It’s only too possible that Michael Fallon didn’t wholly grasp what Mr Corbyn actually said. Certainly, on Channel 4 News, he dismissed a statement simply because he believed it to be by Jeremy Corbyn when in fact it was a quote from Boris Johnson. Theresa May would have understood what Jeremy Corbyn was saying but chose to wilfully misrepresent him, safe in the knowledge that most people would not have seen the text of his speech, and that a great many voters’ grasp of defence policy is hardly nuanced or anything much more than a drowsy assumption that Trident is something to do with an intelligent ‘defence policy’—rather than expressing a determination of the ‘size matters’ lobby to stay at the big table of the Security Council of the United Nations.

Trident-via

http://www.greenpeace.org.uk/peace/trident-the-uks-nuclear-weapons-system

The primary misrepresentation was to pretend that Mr Corbyn had claimed that the Manchester atrocity and other terrorist acts were solely due to British foreign policy (though that pretence also entailed an apparent unfamiliarity with the English language’s distinction between ‘excuse’ and ‘explanation’). Neither he nor anyone else worth attending to would claim that this country’s foreign policy was the only factor but it would be naïve, misinformed or, frankly, deliberately misleading to claim that there is no connection whatsoever.[2]

Jeremy Corbyn actually said (in what was a perfectly reasonable and rational response): ‘We will also change what we do abroad. Many experts, including professionals in our intelligence and security services have pointed to the connections between wars our government has supported or fought in other countries, such as Libya, and terrorism here at home.
‘That assessment in no way reduces the guilt of those who attack our children. Those terrorists will forever be reviled and implacably held to account for their actions.
‘But an informed understanding of the causes of terrorism is an essential part of an effective response that will protect the security of our people, that fights rather than fuels terrorism.
‘Protecting this country requires us to be both strong against terrorism and strong against the causes of terrorism. The blame is with the terrorists, but if we are to protect our people we must be honest about what threatens our security.
‘Those causes certainly cannot be reduced to foreign policy decisions alone.’
‘And no rationale based on the actions of any government can remotely excuse, or even adequately explain, outrages like this week’s massacre. But we must be brave enough to admit the war on terror is simply not working. We need a smarter way to reduce the threat from countries that nurture terrorists and generate terrorism.’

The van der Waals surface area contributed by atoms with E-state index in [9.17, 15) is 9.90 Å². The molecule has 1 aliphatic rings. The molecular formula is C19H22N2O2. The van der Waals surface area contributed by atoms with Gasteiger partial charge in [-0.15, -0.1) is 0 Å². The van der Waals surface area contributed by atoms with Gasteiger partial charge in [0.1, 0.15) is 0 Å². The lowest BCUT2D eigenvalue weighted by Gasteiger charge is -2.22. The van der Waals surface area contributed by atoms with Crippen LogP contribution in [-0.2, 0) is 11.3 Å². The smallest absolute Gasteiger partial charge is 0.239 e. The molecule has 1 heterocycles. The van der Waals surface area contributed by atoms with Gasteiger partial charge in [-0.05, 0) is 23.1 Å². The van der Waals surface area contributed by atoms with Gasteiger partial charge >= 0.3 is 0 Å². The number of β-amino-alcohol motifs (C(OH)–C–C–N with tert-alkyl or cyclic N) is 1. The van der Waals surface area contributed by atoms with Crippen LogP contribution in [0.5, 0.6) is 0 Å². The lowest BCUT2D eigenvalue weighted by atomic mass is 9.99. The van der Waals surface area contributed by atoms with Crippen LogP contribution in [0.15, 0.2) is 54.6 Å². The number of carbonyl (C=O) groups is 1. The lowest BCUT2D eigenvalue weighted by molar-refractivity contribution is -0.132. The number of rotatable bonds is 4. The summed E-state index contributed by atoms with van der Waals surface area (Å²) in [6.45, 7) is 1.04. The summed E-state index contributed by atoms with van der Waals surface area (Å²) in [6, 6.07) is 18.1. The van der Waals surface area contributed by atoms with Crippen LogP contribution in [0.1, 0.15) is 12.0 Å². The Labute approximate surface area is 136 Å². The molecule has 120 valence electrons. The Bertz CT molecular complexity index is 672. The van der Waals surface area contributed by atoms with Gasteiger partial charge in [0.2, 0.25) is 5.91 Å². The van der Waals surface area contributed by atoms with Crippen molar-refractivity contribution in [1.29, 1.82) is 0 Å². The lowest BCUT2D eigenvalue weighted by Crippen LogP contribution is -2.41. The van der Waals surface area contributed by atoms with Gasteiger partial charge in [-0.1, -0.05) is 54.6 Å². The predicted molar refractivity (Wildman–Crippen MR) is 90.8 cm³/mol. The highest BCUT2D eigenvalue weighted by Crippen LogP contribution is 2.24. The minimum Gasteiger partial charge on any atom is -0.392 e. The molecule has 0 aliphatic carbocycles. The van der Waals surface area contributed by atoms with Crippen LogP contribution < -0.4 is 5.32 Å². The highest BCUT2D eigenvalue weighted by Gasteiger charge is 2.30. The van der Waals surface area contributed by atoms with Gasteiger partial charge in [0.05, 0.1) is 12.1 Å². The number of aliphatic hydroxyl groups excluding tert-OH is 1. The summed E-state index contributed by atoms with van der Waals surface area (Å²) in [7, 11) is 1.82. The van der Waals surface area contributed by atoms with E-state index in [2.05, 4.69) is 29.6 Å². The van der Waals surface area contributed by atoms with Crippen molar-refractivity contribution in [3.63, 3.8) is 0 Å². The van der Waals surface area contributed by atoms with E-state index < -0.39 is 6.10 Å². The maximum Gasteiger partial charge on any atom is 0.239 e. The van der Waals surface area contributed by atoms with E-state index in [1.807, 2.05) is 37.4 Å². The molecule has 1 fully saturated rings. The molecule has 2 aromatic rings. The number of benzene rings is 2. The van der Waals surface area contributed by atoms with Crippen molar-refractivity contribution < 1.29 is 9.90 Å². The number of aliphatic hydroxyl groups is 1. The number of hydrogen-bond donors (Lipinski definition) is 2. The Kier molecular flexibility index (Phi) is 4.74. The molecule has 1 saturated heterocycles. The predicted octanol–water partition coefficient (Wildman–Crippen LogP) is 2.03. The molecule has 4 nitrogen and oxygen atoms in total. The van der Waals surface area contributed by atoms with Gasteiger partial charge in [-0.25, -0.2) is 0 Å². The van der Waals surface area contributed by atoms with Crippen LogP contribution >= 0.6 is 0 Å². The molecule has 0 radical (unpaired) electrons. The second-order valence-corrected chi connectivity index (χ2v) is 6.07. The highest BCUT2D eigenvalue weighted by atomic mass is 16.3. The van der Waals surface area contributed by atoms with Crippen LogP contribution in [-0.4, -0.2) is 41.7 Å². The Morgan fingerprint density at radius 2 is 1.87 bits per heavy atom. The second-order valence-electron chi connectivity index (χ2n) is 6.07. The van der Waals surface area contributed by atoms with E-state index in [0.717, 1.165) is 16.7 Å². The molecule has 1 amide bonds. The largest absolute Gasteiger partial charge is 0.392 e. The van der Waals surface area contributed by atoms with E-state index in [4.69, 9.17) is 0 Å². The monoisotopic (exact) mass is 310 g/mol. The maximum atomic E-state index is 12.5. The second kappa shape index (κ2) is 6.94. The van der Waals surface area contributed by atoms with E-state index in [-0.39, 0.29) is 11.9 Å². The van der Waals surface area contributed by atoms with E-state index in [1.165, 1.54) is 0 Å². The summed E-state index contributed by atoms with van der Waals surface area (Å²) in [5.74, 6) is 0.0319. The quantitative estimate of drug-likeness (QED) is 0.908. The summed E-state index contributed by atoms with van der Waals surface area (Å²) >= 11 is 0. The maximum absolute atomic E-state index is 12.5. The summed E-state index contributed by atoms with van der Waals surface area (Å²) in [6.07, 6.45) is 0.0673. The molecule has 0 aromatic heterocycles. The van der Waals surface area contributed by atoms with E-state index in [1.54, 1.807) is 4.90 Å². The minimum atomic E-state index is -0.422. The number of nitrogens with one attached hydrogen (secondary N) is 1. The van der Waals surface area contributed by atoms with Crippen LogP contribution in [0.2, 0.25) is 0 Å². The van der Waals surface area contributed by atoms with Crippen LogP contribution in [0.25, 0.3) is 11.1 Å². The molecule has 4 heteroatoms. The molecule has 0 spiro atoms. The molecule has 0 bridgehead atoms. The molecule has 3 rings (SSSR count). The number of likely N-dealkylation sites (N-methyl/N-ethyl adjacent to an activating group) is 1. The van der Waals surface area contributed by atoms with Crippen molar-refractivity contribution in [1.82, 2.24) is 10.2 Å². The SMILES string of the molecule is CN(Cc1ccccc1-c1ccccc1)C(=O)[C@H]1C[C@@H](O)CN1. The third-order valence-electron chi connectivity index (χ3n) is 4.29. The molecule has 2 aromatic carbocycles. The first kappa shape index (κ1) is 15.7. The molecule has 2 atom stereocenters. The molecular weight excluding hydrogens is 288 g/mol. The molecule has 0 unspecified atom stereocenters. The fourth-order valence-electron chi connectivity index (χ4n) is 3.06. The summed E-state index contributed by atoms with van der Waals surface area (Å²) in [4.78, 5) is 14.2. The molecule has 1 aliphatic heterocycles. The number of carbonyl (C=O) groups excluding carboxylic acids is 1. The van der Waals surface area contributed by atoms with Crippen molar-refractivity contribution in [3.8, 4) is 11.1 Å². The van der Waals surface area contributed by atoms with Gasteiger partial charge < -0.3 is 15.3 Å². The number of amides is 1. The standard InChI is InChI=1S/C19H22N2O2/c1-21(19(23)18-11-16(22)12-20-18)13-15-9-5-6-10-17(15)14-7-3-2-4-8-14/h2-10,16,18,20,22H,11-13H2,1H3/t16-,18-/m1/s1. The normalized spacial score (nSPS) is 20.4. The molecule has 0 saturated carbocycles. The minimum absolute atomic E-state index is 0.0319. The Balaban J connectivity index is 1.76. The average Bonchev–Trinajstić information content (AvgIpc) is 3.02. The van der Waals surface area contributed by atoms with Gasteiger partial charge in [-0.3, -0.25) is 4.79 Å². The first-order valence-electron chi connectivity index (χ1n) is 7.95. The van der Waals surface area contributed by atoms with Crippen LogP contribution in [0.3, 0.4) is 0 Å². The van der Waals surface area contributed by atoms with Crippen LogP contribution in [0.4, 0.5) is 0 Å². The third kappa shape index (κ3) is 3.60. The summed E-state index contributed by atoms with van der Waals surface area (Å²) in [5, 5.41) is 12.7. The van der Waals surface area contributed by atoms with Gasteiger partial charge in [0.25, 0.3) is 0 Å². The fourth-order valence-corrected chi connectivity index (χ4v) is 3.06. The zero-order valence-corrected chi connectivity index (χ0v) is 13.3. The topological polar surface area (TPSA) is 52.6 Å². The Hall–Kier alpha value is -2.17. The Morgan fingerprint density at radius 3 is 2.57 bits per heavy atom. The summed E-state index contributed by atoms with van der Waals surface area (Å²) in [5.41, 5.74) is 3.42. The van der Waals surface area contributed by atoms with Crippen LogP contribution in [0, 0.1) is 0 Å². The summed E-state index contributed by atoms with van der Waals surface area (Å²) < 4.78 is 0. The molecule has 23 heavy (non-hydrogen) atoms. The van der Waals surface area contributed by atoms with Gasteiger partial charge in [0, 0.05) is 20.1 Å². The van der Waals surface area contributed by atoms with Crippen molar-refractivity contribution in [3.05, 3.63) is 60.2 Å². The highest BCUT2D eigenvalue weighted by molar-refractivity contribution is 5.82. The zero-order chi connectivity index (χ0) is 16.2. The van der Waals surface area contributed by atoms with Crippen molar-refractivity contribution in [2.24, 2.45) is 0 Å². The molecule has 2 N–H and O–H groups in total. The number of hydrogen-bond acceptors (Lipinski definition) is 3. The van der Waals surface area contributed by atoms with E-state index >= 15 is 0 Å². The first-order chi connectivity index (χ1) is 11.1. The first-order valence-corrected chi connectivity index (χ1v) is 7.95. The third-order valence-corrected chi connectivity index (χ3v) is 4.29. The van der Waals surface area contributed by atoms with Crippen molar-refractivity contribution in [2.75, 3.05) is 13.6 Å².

‘So, let the quality of our debate, over the next fortnight, be worthy of the country we are proud to defend. Let’s have our arguments without impugning anyone’s patriotism and without diluting the unity with which we stand against terror.’

But it seems that we can’t do that in this country. We have to impugn, we have to dilute, we have to posture.

I am always busily resisting the temptation to align myself—mutatis mutandis—with the Major in J. G. Farrell’s novel Troubles, set during the Irish War of Independence:

‘The Major only glanced at the newspaper these days, tired of trying to comprehend a situation which defied comprehension, a war without battles or trenches. Why should one bother with the details: the raids for arms, the shootings of policemen, the intimidations? What could one learn from the details of chaos? Every now and then, however, he would become aware with a feeling of shock that, for all its lack of pattern, the situation was different, and always a little worse.’[3]

References

[1] Famously, this poem inspired Kenneth Patchen’s extraordinary 1941 novel, The Journal of Albion Moonlight.
[2] Shiraz Maher, ‘In the minds of the murderers’, New Statesman, 26 May—1 June 2017, 24.
[3] J. G. Farrell, Troubles (1970; London: Flamingo Books, 1984), 169.

 

Dawn chorus and aubades

Woken by the bird chorus at 04:15, I note that it’s a new record for this month, having previously been woken at 05:15 and 04:45. They’ll be waking me the previous evening before too long. Since we are still, so to speak, between cats, we have—with curious logic—set up a bird table in our small back garden. The regular visitors are blackbirds, blue tits, and beautiful—if omnivorous and scavenging—magpies, plus the occasional sparrow. Perhaps this dawn choir is an expression of avian gratitude.